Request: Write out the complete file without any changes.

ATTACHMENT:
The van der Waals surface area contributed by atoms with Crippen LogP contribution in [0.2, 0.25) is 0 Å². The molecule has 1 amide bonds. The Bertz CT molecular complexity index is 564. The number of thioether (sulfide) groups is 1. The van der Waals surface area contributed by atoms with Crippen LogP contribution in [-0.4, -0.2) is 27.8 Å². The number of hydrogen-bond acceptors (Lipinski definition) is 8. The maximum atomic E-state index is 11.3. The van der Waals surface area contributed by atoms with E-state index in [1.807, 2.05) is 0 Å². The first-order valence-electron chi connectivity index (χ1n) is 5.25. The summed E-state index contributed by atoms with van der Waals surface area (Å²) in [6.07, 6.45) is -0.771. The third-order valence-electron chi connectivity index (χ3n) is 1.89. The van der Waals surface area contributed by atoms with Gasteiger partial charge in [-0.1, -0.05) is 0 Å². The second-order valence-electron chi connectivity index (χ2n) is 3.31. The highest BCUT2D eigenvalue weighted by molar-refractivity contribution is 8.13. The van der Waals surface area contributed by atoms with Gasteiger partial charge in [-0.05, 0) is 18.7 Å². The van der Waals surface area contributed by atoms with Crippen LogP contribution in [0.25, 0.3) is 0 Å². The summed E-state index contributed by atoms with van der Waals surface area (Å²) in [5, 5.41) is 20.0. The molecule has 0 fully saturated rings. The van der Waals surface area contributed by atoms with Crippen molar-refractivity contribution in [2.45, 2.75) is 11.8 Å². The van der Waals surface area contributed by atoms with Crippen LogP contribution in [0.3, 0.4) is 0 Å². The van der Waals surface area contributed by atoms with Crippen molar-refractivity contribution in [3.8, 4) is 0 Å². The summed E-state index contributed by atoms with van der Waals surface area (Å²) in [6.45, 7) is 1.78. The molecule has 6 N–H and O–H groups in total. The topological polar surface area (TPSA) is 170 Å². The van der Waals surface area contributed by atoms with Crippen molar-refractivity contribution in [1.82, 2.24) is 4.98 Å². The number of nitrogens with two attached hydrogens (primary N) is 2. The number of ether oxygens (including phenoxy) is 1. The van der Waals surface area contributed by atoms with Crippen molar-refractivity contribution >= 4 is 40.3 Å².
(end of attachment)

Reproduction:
The van der Waals surface area contributed by atoms with Crippen LogP contribution in [0.2, 0.25) is 0 Å². The molecule has 1 amide bonds. The Bertz CT molecular complexity index is 564. The number of thioether (sulfide) groups is 1. The van der Waals surface area contributed by atoms with Crippen LogP contribution in [-0.4, -0.2) is 27.8 Å². The number of hydrogen-bond acceptors (Lipinski definition) is 8. The maximum atomic E-state index is 11.3. The van der Waals surface area contributed by atoms with E-state index in [1.807, 2.05) is 0 Å². The first-order valence-electron chi connectivity index (χ1n) is 5.25. The summed E-state index contributed by atoms with van der Waals surface area (Å²) in [6.07, 6.45) is -0.771. The third-order valence-electron chi connectivity index (χ3n) is 1.89. The van der Waals surface area contributed by atoms with Gasteiger partial charge in [-0.1, -0.05) is 0 Å². The second-order valence-electron chi connectivity index (χ2n) is 3.31. The highest BCUT2D eigenvalue weighted by molar-refractivity contribution is 8.13. The van der Waals surface area contributed by atoms with Gasteiger partial charge in [-0.05, 0) is 18.7 Å². The van der Waals surface area contributed by atoms with Crippen LogP contribution in [0.25, 0.3) is 0 Å². The summed E-state index contributed by atoms with van der Waals surface area (Å²) in [5, 5.41) is 20.0. The molecule has 0 fully saturated rings. The van der Waals surface area contributed by atoms with Crippen molar-refractivity contribution in [2.45, 2.75) is 11.8 Å². The van der Waals surface area contributed by atoms with Crippen LogP contribution in [0.3, 0.4) is 0 Å². The van der Waals surface area contributed by atoms with Crippen molar-refractivity contribution in [3.8, 4) is 0 Å². The summed E-state index contributed by atoms with van der Waals surface area (Å²) in [6.45, 7) is 1.78. The molecule has 6 N–H and O–H groups in total. The topological polar surface area (TPSA) is 170 Å². The van der Waals surface area contributed by atoms with Crippen molar-refractivity contribution in [1.82, 2.24) is 4.98 Å². The number of nitrogens with two attached hydrogens (primary N) is 2. The number of ether oxygens (including phenoxy) is 1. The van der Waals surface area contributed by atoms with Crippen molar-refractivity contribution >= 4 is 40.3 Å².